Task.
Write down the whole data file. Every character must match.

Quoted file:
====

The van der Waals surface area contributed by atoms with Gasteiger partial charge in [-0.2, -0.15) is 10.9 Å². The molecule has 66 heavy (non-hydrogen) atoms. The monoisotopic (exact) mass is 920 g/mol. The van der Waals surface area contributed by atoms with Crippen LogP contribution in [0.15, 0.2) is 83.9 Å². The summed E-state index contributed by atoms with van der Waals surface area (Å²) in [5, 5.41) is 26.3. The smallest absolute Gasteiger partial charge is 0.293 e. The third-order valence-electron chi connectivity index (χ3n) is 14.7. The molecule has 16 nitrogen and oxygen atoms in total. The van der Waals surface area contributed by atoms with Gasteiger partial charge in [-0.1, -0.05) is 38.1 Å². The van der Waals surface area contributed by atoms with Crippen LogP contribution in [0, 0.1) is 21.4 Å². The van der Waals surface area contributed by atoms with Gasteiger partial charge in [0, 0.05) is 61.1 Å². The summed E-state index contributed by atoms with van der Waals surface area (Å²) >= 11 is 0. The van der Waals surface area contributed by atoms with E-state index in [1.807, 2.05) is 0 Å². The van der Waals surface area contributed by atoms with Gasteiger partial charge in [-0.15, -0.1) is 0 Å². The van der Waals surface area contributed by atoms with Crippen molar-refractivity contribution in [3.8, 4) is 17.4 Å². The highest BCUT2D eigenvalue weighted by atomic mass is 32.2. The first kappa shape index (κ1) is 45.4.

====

The van der Waals surface area contributed by atoms with Gasteiger partial charge in [-0.2, -0.15) is 10.9 Å². The molecule has 66 heavy (non-hydrogen) atoms. The monoisotopic (exact) mass is 920 g/mol. The van der Waals surface area contributed by atoms with Crippen LogP contribution in [0.15, 0.2) is 83.9 Å². The summed E-state index contributed by atoms with van der Waals surface area (Å²) in [5, 5.41) is 26.3. The smallest absolute Gasteiger partial charge is 0.293 e. The third-order valence-electron chi connectivity index (χ3n) is 14.7. The molecule has 16 nitrogen and oxygen atoms in total. The van der Waals surface area contributed by atoms with Gasteiger partial charge in [-0.1, -0.05) is 38.1 Å². The van der Waals surface area contributed by atoms with Crippen LogP contribution in [0, 0.1) is 21.4 Å². The van der Waals surface area contributed by atoms with Gasteiger partial charge in [0, 0.05) is 61.1 Å². The summed E-state index contributed by atoms with van der Waals surface area (Å²) >= 11 is 0. The van der Waals surface area contributed by atoms with E-state index in [1.807, 2.05) is 0 Å². The van der Waals surface area contributed by atoms with Gasteiger partial charge in [-0.15, -0.1) is 0 Å². The van der Waals surface area contributed by atoms with Crippen molar-refractivity contribution in [3.8, 4) is 17.4 Å². The highest BCUT2D eigenvalue weighted by atomic mass is 32.2. The first kappa shape index (κ1) is 45.4.